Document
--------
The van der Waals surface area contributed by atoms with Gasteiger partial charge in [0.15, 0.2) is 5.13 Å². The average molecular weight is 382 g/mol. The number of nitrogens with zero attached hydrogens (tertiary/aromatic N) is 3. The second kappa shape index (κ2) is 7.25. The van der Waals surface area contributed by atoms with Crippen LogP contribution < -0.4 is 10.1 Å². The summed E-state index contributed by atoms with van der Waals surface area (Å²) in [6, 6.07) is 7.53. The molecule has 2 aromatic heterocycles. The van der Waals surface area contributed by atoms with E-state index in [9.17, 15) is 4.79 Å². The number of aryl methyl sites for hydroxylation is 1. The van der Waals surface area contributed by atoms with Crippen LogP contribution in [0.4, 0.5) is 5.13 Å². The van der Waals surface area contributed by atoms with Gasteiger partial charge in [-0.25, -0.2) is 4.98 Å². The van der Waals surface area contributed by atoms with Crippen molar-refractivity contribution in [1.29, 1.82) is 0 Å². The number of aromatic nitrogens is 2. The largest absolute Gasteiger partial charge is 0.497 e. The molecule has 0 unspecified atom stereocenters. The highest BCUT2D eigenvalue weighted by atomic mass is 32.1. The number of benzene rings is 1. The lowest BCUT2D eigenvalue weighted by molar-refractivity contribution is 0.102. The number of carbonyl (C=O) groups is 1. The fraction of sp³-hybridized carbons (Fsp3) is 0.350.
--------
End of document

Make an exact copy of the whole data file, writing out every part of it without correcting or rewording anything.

The van der Waals surface area contributed by atoms with Gasteiger partial charge in [0.15, 0.2) is 5.13 Å². The average molecular weight is 382 g/mol. The number of nitrogens with zero attached hydrogens (tertiary/aromatic N) is 3. The second kappa shape index (κ2) is 7.25. The van der Waals surface area contributed by atoms with Crippen LogP contribution < -0.4 is 10.1 Å². The summed E-state index contributed by atoms with van der Waals surface area (Å²) in [6, 6.07) is 7.53. The molecule has 2 aromatic heterocycles. The van der Waals surface area contributed by atoms with E-state index in [9.17, 15) is 4.79 Å². The number of aryl methyl sites for hydroxylation is 1. The van der Waals surface area contributed by atoms with Crippen LogP contribution in [0.4, 0.5) is 5.13 Å². The van der Waals surface area contributed by atoms with Gasteiger partial charge in [-0.25, -0.2) is 4.98 Å². The van der Waals surface area contributed by atoms with Crippen molar-refractivity contribution in [1.29, 1.82) is 0 Å². The number of aromatic nitrogens is 2. The largest absolute Gasteiger partial charge is 0.497 e. The molecule has 0 unspecified atom stereocenters. The highest BCUT2D eigenvalue weighted by atomic mass is 32.1. The number of benzene rings is 1. The lowest BCUT2D eigenvalue weighted by molar-refractivity contribution is 0.102. The number of carbonyl (C=O) groups is 1. The fraction of sp³-hybridized carbons (Fsp3) is 0.350.